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National Research University Higher School of EconomicsNewsThe Solar System and the Asteroid Threat

The Solar System and the Asteroid Threat

On September 11-13, 2013, an international seminar “The Solar System and the Asteroid Threat” will take place at the HSE. Mark Boslough, Professor at the University of New Mexico and a member of the technical staff at Sandia National Laboratories, and Roberto Furfaro, Professor at the University of Arizona and the head of the Space Systems Engineering Laboratory, will speak on the issues. The event is being organized by the Research Laboratory of Space Research, Technologies, Systems, and Processes at the HSE. Mark Boslough gave a special interview to the HSE news service.

— The joint project " Space Exploration and Technology" is partly devoted to the development of managed space missions and missions of protection when the asteroid and comet impact hazard. Most  people usually think of asteroid danger while watching a horror movie or a film like Melanholia by Lars von Trier. How could you describe your research project to non-scientists? 

 — My research in this area has primarily involved the phenomenon known as airbursts.  These are explosive events that are caused by the conversion of kinetic energy to thermal energy when a small asteroid or comet interacts only with an atmosphere but is not large enough to reach the ground intact to form a large crater.  The most famous example of a terrestrial airburst is the 1908 Tunguska event, which I think was caused but an asteroid about 40 meters in diameter with an effective explosive yield equivalent to about 3 to 5 Megatons.  The explosion over Chelyabinsk was caused by an asteroid with a mass about 10% as big as the Tunguska object, so it was only about 10% as powerful.  Comet Shoemaker-Levy 9, which was discovered 20 years ago and collided with Jupiter in 1994, is an example of an airburst on another planet.  This event helped us understand the airburst phenomenon and how important it is to include it as part of the NEO threat to our own planet.

— You said that the meteorite in Сhelyabinsk on February, 15, 2013 was going to be a benchmark and the first steps after that was building a computer model of this event. Did it happen already? Have you been involved in computer modeling of the fiery trail and blast? Could you please provide some update on that largest after Toungouska meteorite?

— I consider this to be a benchmark because, unlike Tunguska, it is so well documented and observational data can be used to guide and validate the computer models.  We are in the process of modeling this event, and are working to make sure that our models agree with the data in all respects.  This is work in progress and our models continue to improve.  We hope to publish our preliminary results soon.

— You believe that comet and asteroid  impact risk—at its core—is primarily a climate-change risk. You raise scientific and public attention to climate change as a looming national security threat. What international steps should be undertaken to avoid that threat? How do you see a role of researchers in this process?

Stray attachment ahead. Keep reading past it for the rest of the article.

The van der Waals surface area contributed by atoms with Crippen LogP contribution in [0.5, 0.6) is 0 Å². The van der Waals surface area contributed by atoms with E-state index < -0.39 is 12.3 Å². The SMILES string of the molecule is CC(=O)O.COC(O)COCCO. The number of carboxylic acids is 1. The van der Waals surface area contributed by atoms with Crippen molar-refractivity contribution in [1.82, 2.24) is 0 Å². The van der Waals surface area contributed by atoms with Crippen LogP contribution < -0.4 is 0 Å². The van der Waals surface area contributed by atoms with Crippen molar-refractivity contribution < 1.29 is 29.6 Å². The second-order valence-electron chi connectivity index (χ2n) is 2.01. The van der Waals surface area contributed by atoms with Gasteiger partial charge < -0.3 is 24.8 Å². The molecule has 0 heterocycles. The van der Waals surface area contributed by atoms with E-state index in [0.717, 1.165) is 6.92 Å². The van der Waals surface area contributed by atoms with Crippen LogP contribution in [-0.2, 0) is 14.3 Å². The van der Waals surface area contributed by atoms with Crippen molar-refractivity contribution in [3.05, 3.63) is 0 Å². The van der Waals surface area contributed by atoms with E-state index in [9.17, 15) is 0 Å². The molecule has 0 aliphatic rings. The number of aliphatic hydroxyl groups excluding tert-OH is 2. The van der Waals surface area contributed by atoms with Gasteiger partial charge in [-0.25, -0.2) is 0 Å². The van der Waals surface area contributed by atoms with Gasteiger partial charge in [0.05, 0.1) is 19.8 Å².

— In the earliest comet and asteroid impact probabilistic risk assessment papers, back in the early 1990s, scientists recognized that the largest contribution to the overall threat was from asteroids greater than about 1.5 km in diameter because they would be expected to cause a global ecological collapse due to a “nuclear winter” type climate change.  Even though the exact mechanism of global catastrophe was not (and is still not) completely understood, it was recognized that climate disruption was the primary cause.  I argue that we should apply the same conventional probabilistic risk assessment methods to human-caused global warming that we apply to the asteroid threat.  The primary focus should be on reducing the likelihood of global catastrophe by minimizing human-caused changes to the atmosphere that damage its ability to maintain a stable climate and habitable planet.

— How is your cooperation with Russian researchers being developed? What are your expectations and goals on joint work with the HSE colleagues in Moscow?

— I have attended many international meetings on planetary defense and the science of impacts and airbursts (including a 2008 conference in Moscow on the centennial of the Tunguska event).  I have exchanged information with my Russian colleagues on the nature of airbursts and their contribution to the impact threat.  I think the Chelyabinsk event provides an opportunity to relate computer models to observations, and hope to work with my Russian colleagues to understand it and reduce the threat from similar airbursts in the future.

Anna Chernyakhovskaya, specially for HSE news service

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